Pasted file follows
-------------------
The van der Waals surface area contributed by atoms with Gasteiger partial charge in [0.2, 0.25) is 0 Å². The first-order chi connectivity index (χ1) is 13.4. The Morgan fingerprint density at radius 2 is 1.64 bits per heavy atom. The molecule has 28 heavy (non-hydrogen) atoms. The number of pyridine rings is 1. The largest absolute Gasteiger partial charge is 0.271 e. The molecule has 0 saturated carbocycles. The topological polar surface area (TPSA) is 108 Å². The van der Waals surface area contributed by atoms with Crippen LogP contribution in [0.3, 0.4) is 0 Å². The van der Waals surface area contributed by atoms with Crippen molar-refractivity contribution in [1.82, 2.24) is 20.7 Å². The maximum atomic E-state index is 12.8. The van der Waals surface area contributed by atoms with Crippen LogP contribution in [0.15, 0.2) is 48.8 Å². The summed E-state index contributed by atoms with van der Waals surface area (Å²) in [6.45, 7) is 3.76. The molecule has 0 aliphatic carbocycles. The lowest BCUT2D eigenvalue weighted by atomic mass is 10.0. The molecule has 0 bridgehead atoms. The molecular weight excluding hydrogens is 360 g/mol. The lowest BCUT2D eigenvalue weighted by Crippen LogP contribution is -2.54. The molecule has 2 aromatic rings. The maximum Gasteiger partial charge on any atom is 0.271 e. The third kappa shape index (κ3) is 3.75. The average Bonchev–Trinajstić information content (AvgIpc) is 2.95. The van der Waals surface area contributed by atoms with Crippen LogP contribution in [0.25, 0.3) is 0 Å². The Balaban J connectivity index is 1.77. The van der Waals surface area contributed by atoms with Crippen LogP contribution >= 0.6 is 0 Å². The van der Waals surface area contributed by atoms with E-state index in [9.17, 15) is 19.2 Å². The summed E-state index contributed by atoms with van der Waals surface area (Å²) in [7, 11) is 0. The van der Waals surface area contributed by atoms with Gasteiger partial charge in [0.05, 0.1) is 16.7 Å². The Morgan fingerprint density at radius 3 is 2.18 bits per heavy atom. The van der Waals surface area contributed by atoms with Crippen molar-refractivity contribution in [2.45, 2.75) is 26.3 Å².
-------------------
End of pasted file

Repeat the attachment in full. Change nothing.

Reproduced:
The van der Waals surface area contributed by atoms with Gasteiger partial charge in [0.2, 0.25) is 0 Å². The first-order chi connectivity index (χ1) is 13.4. The Morgan fingerprint density at radius 2 is 1.64 bits per heavy atom. The molecule has 28 heavy (non-hydrogen) atoms. The number of pyridine rings is 1. The largest absolute Gasteiger partial charge is 0.271 e. The molecule has 0 saturated carbocycles. The topological polar surface area (TPSA) is 108 Å². The van der Waals surface area contributed by atoms with Crippen LogP contribution in [0.3, 0.4) is 0 Å². The van der Waals surface area contributed by atoms with Crippen molar-refractivity contribution in [1.82, 2.24) is 20.7 Å². The maximum atomic E-state index is 12.8. The van der Waals surface area contributed by atoms with Crippen LogP contribution in [0.15, 0.2) is 48.8 Å². The summed E-state index contributed by atoms with van der Waals surface area (Å²) in [6.45, 7) is 3.76. The molecule has 0 aliphatic carbocycles. The lowest BCUT2D eigenvalue weighted by atomic mass is 10.0. The molecule has 0 bridgehead atoms. The molecular weight excluding hydrogens is 360 g/mol. The lowest BCUT2D eigenvalue weighted by Crippen LogP contribution is -2.54. The molecule has 2 aromatic rings. The maximum Gasteiger partial charge on any atom is 0.271 e. The third kappa shape index (κ3) is 3.75. The average Bonchev–Trinajstić information content (AvgIpc) is 2.95. The van der Waals surface area contributed by atoms with Crippen LogP contribution in [0.25, 0.3) is 0 Å². The Balaban J connectivity index is 1.77. The van der Waals surface area contributed by atoms with Crippen LogP contribution >= 0.6 is 0 Å². The van der Waals surface area contributed by atoms with E-state index in [9.17, 15) is 19.2 Å². The summed E-state index contributed by atoms with van der Waals surface area (Å²) in [7, 11) is 0. The van der Waals surface area contributed by atoms with Gasteiger partial charge in [0.05, 0.1) is 16.7 Å². The Morgan fingerprint density at radius 3 is 2.18 bits per heavy atom. The van der Waals surface area contributed by atoms with Crippen molar-refractivity contribution in [2.45, 2.75) is 26.3 Å².